There are many important factors to consider when picking the right snow contractor for your property, and some of them may not be as obvious as one would think. It's important to remember that even though your meeting with a prospective contractor may leave you with a good personal impression, they will only be as good, in the end, as their service contract.
There are many different ways that a snow and ice contracting business is run. Such businesses vary from dedicated companies who have dozens of employees, a large fleet of vehicles, comprehensive insurance for all parties involved, and have a broad knowledge base of both the legal and logistical side of snow and ice removal, while, on the other end of this spectrum, and the most common type of snow contractor, is the small, general contractor who happens to plow snow in the winter. This small, individual contractor usually focuses on a wide variety of tasks to generate income. These contractors often employ the use of their own personal vehicles, modified for snow plowing usage. The ideal snow and ice contractor has no jobs or tasks to perform other than monitoring the weather, and keeping his contracted properties safe at all times. Snow and ice clearing is such an essential service that an individual simply cannot be focused on completing other tasks during the winter season.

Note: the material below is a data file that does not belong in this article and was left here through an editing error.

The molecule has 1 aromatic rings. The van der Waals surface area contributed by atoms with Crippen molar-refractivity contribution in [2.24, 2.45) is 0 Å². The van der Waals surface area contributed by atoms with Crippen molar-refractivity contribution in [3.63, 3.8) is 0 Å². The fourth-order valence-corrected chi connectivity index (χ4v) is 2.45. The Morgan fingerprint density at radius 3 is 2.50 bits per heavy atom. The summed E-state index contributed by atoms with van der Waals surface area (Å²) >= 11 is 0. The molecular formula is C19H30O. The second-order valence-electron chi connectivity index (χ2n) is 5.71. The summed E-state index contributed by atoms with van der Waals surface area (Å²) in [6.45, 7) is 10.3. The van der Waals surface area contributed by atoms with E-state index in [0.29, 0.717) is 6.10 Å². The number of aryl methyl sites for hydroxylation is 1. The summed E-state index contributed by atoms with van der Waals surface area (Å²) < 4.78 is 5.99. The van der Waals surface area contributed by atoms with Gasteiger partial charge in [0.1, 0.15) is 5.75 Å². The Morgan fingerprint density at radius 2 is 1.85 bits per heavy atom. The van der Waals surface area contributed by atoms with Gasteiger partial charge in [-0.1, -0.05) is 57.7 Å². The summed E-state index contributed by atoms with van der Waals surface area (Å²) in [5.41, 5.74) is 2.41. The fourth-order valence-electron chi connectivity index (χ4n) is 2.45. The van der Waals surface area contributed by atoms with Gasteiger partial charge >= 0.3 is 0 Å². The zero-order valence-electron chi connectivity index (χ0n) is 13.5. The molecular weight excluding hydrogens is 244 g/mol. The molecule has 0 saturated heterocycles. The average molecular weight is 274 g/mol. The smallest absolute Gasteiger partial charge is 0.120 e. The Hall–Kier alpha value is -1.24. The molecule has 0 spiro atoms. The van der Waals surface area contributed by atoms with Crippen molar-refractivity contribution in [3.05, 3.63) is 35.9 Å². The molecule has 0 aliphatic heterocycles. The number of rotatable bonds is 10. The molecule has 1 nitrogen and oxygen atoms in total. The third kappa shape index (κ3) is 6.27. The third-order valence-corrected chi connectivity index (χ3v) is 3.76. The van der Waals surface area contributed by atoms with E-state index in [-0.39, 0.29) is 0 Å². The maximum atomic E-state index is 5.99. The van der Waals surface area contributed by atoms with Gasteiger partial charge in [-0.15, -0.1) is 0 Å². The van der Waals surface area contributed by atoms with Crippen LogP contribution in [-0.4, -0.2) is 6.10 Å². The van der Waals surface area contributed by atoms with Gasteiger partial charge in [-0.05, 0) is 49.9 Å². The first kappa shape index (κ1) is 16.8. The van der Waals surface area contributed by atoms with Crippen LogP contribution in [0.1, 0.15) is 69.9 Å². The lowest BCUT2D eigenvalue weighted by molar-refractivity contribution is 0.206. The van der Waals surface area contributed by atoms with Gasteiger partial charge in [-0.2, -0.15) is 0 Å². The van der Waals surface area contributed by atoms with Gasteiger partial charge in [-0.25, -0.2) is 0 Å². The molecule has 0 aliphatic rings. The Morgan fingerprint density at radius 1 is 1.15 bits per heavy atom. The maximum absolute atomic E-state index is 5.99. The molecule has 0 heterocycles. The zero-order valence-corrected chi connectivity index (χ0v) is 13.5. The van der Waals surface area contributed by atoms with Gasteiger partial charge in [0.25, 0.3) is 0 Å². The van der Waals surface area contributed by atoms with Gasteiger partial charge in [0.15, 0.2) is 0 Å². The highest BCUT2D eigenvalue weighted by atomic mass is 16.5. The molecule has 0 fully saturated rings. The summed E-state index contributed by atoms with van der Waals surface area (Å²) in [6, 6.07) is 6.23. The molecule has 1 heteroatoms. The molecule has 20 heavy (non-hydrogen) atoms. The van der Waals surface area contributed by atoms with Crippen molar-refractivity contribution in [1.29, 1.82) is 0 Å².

A tactic used by many unscrupulous contractors is to offer a seemingly very attractive price up front, while ultimately leaving the door open for extra charges to be accumulated in the future.
A commercial snow and ice removal contract needs to be a multiple page, legally binding document defining all aspects of the scope of work. It also needs to outline how the contractor deals with weather events, such as how often the contractor visits the property. A small, independent contractor may answer that question with a confident smile: "I have been clearing snow for 22 years and I know exactly when a business like yours needs to be done". While this may be a confidence building statement from the contractor, what does this actually mean for your business? On the other hand, a good contract from a large snow removal company will outline clearing and plainly describe the exact service details, using tangible measures, as to when the work will commence in relation to the snowfall. For example, Monster Plowing Company’s Priority Package service contract states, very specifically: “For Snowfalls which are forecasted to end during the overnight hours of 5:00 PM to 4:59 AM, the Contractor shall commence the Work once within 3 hours of the Snowfall ending or prior to 5:59 AM of the same day, and should the same Snowfall continue to accumulate to 3.5 centimetres or more after the Contractor’s initial visit, return to commence the Work once again prior to 5:59 AM of the following day.” A small contractor will not be able to provide such tangible guarantees of service.